MANY DIFFERENT political groups will be represented in Florence.
Trade unions: The main militant unions are the CGIL and the metal workers' FIOM.
Autonomists: They organise spectacular stunts and actions but are suspicious of political parties and trade unions.
Cobas: A breakaway union with significant support influenced by the politics of the autonomists. It staged its own marches during a recent general strike rather than marching with the mass of workers.
Rifondazione: Left wing party containing different currents. Rifondazione was part of the Genoa protests last year and the recent general strikes. It mobilised 100,000 for an anti-war demonstration.
DS (Democratic Left): Party formed from part of the old Communist Party, but which now has politics similar to Tony Blair's. Some sections of the DS are supporting the forum.
REST OF EUROPE
Attac: Largely based in France, with branches elsewhere, Attac campaigns for a Tobin Tax on financial speculation. Attac has failed to mobilise protests against the war.
Globalise Resistance: Broad-based British anti-capitalist organisation that campaigns against privatisation and war.
International Socialist Tendency: Organisations in different countries linked with Britain's Socialist Workers Party.
NGOs: Non governmental organisations that can have very different political approaches. The main British ones are War On Want, Amnesty International and the World Development Movement.
On the road from Britain to Florence
OVER 1,000 people are travelling from Britain to the European Social Forum. One group is travelling from Nottingham. Becky is a student at Nottingham Trent University and active in Student World Issues and Globalise Resistance.
She told Socialist Worker, 'There is a really good mixture of people going to Florence. They see a unique opportunity for people across Europe to build positive alternatives to capitalism and war. 'I am looking forward to the chance to speak to lots of different people - I feel I am on a steep learning curve! I always feel really inspired when I am with lots of people on a demo, so I am looking forward to that. And I am an artist, so I hope to get involved in some of the cultural activities.'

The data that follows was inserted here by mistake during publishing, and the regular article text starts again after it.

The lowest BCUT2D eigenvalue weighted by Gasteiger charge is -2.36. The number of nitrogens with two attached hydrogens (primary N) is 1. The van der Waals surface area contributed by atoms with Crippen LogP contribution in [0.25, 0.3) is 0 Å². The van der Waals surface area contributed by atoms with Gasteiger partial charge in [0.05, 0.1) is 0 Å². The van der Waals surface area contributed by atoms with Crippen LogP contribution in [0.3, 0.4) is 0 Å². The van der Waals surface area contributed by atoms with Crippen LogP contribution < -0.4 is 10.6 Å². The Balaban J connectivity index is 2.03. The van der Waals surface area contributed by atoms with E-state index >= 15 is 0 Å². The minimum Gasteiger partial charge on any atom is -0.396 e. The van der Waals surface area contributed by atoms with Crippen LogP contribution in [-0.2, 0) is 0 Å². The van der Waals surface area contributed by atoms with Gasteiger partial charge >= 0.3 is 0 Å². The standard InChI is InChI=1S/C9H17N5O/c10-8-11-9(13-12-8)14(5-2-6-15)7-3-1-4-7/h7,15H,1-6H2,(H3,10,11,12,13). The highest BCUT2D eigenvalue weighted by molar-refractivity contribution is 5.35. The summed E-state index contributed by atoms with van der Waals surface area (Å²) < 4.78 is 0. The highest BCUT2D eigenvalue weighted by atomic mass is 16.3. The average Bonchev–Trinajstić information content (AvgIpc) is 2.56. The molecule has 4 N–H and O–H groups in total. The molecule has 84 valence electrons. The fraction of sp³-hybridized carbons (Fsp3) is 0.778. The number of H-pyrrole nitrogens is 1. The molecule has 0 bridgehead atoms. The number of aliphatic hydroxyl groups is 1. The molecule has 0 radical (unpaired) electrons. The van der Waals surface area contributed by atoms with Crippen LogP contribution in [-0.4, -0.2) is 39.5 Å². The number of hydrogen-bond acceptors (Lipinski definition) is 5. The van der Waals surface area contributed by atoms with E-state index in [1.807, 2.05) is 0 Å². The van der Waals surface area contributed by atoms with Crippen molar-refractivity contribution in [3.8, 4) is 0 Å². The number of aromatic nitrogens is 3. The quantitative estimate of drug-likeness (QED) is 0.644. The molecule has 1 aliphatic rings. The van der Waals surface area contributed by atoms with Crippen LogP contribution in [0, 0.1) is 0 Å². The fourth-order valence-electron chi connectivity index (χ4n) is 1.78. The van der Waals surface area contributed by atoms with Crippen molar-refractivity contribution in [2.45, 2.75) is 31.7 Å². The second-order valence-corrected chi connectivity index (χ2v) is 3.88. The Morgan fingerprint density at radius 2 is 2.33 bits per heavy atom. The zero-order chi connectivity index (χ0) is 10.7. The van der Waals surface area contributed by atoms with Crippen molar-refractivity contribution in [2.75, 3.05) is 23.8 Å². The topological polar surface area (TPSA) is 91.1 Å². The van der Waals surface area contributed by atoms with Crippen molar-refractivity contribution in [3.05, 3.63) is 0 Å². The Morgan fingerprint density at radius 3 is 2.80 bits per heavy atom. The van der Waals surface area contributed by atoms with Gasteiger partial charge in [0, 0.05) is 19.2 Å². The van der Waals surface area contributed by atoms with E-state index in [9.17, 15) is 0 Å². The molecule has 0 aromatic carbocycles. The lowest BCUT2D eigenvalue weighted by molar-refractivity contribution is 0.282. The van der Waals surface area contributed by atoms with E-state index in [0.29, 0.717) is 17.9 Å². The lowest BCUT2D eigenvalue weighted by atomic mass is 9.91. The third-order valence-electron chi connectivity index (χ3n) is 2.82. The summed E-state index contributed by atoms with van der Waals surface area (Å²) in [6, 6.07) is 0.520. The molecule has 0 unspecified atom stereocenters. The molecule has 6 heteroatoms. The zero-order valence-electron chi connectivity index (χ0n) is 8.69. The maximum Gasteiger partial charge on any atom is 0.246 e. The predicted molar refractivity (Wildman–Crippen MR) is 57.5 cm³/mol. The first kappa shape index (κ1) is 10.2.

Phoebe Watkins is part of a delegation going from Camden in London's Unison union. She explained, 'People went from our union branch to the demo in Nice against the European Union summit in December 2000 and to the protest at the G8 summit in Genoa in July last year. They did reports for others when they came back, so there was a growing sense that we are part of a wider movement. We had an argument afterwards that the union should pay for low paid workers to go on similar events. Now we have four official delegates going to the ESF, and ten other people are going. The delegation is a good mixture of different ages and backgrounds.'
Bunny from Whitstable, Kent, told Socialist Worker that around ten people are booked to go to Florence from the area. The delegation includes a solicitor, a nurse, a postal worker and a disability rights activist.
'We are hoping to meet other activists and help to build Europe-wide action over defending asylum seekers, like around the Sangatte camp,' says Bunny. Tony Philips is the branch secretary of the London Fire Authority Unison branch. He told Socialist Worker, 'Our delegation to Florence is really good. There are two fire station cooks, two black members and two women, one of whom has not been active in the union before. In fact, some of the people now going actually voted against a delegation to Florence because they didn't really know what it was about. People are going because they are against the neo-liberal agenda and a range of other issues.'